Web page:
There was more to country music legend Hank Williams than boozing and a difficult marriage, y’know
Colchester Arts Centre
Welcome to the hard but fair reality of [B]Mynci[/B] 2000. Weary of conventional tour routine, [B]Gorky[/B]'s have decided to do it their way.
Welcome to the hard but fair reality of Mynci 2000. Weary of conventional tour routine, Gorky's have decided to do it their way. No support, two sets, fluctuating line-ups, an eight-page programme with mirthful pen profiles of band and crew ("Tom Gordon: Monitor Engineer. Tom is looking forward to the tour, having gained the necessary expertise with The Lighthouse Family"), and, of course, the boy Childs' impressive new line in ribald banter. The comic factor is considerable, while the musical rewards are bountiful in the extreme. Incredible though it may seem, we're witnessing the tenth year of Gorky's Zygotic Mynci, and this expansive revue suggests heightened levels of self-confidence bolstering their never-less-than ambitious impulses.
Beginning with a four-sevenths strong seated configuration on 'Hallway', each song sees additional band members arriving to augment the acoustic core. The presence of producer Gorwel Owen on keyboards frees up Childs to play guitar, revelling in his Gram Parsons fixation ("Welcome to the country corner part of the show. Unfortunately only one song survives from the country corner, so it's more of a country post"), and dipping generously into parts ancient and new. There's room for B-sides and covers - Robert Wyatt's 'O Caroline' - as well as the latest album's creamy West-Coastal rockathons, before an interval allows DJ Chris Ronco to maintain the resolutely agreeable vibe with scratchy records made by men wearing cowboy hats.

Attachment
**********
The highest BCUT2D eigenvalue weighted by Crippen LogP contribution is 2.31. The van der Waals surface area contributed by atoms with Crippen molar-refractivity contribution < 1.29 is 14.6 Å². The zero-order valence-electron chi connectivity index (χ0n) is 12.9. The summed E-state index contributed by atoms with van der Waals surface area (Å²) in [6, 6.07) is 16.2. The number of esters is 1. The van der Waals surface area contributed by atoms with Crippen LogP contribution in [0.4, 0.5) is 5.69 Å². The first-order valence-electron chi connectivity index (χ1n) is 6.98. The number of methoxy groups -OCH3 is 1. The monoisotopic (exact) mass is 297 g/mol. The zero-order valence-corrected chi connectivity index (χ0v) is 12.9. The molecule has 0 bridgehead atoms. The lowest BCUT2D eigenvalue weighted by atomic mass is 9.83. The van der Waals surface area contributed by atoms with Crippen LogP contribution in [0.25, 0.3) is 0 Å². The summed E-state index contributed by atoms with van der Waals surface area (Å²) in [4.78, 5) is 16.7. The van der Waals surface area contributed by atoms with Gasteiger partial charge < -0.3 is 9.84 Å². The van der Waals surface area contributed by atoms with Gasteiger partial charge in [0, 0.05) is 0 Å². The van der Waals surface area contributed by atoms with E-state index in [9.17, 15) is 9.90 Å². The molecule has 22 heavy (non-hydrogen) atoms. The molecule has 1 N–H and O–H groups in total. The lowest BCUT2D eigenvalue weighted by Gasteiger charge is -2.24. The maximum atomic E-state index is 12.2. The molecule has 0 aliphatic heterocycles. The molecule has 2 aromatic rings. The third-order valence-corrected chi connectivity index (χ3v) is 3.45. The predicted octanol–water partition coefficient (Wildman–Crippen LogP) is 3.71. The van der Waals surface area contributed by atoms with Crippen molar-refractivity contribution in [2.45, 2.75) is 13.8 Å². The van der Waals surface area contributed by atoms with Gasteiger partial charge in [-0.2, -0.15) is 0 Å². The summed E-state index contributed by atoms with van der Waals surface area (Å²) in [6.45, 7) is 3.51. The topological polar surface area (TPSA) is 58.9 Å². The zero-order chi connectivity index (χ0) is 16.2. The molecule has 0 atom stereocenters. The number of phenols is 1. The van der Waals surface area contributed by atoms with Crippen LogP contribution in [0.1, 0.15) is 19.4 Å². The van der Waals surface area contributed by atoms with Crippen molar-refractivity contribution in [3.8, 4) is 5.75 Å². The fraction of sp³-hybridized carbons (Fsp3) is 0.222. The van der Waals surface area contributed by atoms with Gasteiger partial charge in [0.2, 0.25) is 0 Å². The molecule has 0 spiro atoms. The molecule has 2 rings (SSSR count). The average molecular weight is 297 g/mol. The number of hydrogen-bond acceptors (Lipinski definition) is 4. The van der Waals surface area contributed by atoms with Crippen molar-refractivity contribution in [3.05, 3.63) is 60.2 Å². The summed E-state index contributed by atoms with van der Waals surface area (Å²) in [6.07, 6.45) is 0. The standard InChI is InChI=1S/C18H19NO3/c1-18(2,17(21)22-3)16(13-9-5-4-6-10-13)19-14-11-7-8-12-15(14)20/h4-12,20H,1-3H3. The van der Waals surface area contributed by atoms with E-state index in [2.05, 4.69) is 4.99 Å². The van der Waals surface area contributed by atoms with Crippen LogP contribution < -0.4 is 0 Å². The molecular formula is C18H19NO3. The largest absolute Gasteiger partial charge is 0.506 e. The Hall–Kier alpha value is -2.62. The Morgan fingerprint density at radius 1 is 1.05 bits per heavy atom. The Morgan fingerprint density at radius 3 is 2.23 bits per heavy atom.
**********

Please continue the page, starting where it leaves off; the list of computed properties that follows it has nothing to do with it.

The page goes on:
Refreshed and resplendent in a T-shirt depicting a very big mushroom, Childs woofs off the final act with 'Poodle Rockin'', but though all concerned are now conscientiously following the programme's stated brief - "Gorky's Zygotic Mynci standing up to play" - notions of conformity receive short shrift. A Gene Clark cover, the unexplained lambasting of a Welsh rock legend, pure honey oozing from every note... what makes this band so cherishable is their restless desire to soak up age-old musical signifiers and impart a brand new sense of wonder. It goes almost without saying how beautifully they pull it off.
That's Mynci 2000, then. Someday, in our dreams, all groups will play like this.
Antony of Antony & The Johnsons is now Anohni, and she makes relevant, uncringey protest music
Thomas Cohen moves on from the death of his wife, Peaches Geldof, with a compelling and sophisticated solo album
Drake’s fourth album sticks to his trademark murky sound – but his downbeat introspection remains gripping
Australian psych maniacs King Gizzard And The Lizard Wizard have transformed into a mad metal band